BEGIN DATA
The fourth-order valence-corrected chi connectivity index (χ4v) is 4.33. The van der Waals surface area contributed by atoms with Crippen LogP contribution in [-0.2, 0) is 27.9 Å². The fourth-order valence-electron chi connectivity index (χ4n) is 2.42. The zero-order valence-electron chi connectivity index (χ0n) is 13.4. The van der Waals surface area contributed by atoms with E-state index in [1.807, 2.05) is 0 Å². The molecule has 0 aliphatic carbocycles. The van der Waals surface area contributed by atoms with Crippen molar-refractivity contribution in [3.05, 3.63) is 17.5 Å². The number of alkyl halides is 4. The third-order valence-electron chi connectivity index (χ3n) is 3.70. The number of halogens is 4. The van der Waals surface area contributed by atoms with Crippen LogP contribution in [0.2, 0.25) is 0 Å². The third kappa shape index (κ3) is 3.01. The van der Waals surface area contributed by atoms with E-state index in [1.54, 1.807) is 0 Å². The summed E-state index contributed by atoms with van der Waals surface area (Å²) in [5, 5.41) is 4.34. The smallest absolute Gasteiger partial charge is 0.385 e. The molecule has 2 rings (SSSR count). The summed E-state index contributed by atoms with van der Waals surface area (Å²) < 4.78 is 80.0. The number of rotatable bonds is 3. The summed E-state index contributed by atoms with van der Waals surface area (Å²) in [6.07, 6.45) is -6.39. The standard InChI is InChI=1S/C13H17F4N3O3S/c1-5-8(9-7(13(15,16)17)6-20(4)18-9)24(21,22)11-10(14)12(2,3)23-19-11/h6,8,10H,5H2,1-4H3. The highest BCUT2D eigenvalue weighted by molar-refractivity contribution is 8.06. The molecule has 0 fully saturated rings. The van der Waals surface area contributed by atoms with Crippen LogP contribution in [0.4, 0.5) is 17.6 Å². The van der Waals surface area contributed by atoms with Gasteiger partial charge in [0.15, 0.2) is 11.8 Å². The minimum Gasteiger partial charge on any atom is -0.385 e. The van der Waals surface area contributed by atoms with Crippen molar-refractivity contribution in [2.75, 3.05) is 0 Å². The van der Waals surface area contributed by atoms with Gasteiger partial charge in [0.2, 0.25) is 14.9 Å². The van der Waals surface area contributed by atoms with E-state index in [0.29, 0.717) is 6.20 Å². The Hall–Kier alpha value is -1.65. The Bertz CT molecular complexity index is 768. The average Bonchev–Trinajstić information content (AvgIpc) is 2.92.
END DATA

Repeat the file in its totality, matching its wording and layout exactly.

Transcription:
The fourth-order valence-corrected chi connectivity index (χ4v) is 4.33. The van der Waals surface area contributed by atoms with Crippen LogP contribution in [-0.2, 0) is 27.9 Å². The fourth-order valence-electron chi connectivity index (χ4n) is 2.42. The zero-order valence-electron chi connectivity index (χ0n) is 13.4. The van der Waals surface area contributed by atoms with E-state index in [1.807, 2.05) is 0 Å². The molecule has 0 aliphatic carbocycles. The van der Waals surface area contributed by atoms with Crippen molar-refractivity contribution in [3.05, 3.63) is 17.5 Å². The number of alkyl halides is 4. The third-order valence-electron chi connectivity index (χ3n) is 3.70. The number of halogens is 4. The van der Waals surface area contributed by atoms with Crippen LogP contribution in [0.2, 0.25) is 0 Å². The third kappa shape index (κ3) is 3.01. The van der Waals surface area contributed by atoms with E-state index in [1.54, 1.807) is 0 Å². The summed E-state index contributed by atoms with van der Waals surface area (Å²) in [5, 5.41) is 4.34. The smallest absolute Gasteiger partial charge is 0.385 e. The molecule has 2 rings (SSSR count). The summed E-state index contributed by atoms with van der Waals surface area (Å²) < 4.78 is 80.0. The number of rotatable bonds is 3. The summed E-state index contributed by atoms with van der Waals surface area (Å²) in [6.07, 6.45) is -6.39. The standard InChI is InChI=1S/C13H17F4N3O3S/c1-5-8(9-7(13(15,16)17)6-20(4)18-9)24(21,22)11-10(14)12(2,3)23-19-11/h6,8,10H,5H2,1-4H3. The highest BCUT2D eigenvalue weighted by molar-refractivity contribution is 8.06. The molecule has 0 fully saturated rings. The van der Waals surface area contributed by atoms with Crippen LogP contribution in [0.4, 0.5) is 17.6 Å². The van der Waals surface area contributed by atoms with Gasteiger partial charge in [0.15, 0.2) is 11.8 Å². The minimum Gasteiger partial charge on any atom is -0.385 e. The van der Waals surface area contributed by atoms with Crippen molar-refractivity contribution in [2.75, 3.05) is 0 Å². The van der Waals surface area contributed by atoms with Gasteiger partial charge in [0.2, 0.25) is 14.9 Å². The van der Waals surface area contributed by atoms with E-state index in [0.29, 0.717) is 6.20 Å². The Hall–Kier alpha value is -1.65. The Bertz CT molecular complexity index is 768. The average Bonchev–Trinajstić information content (AvgIpc) is 2.92.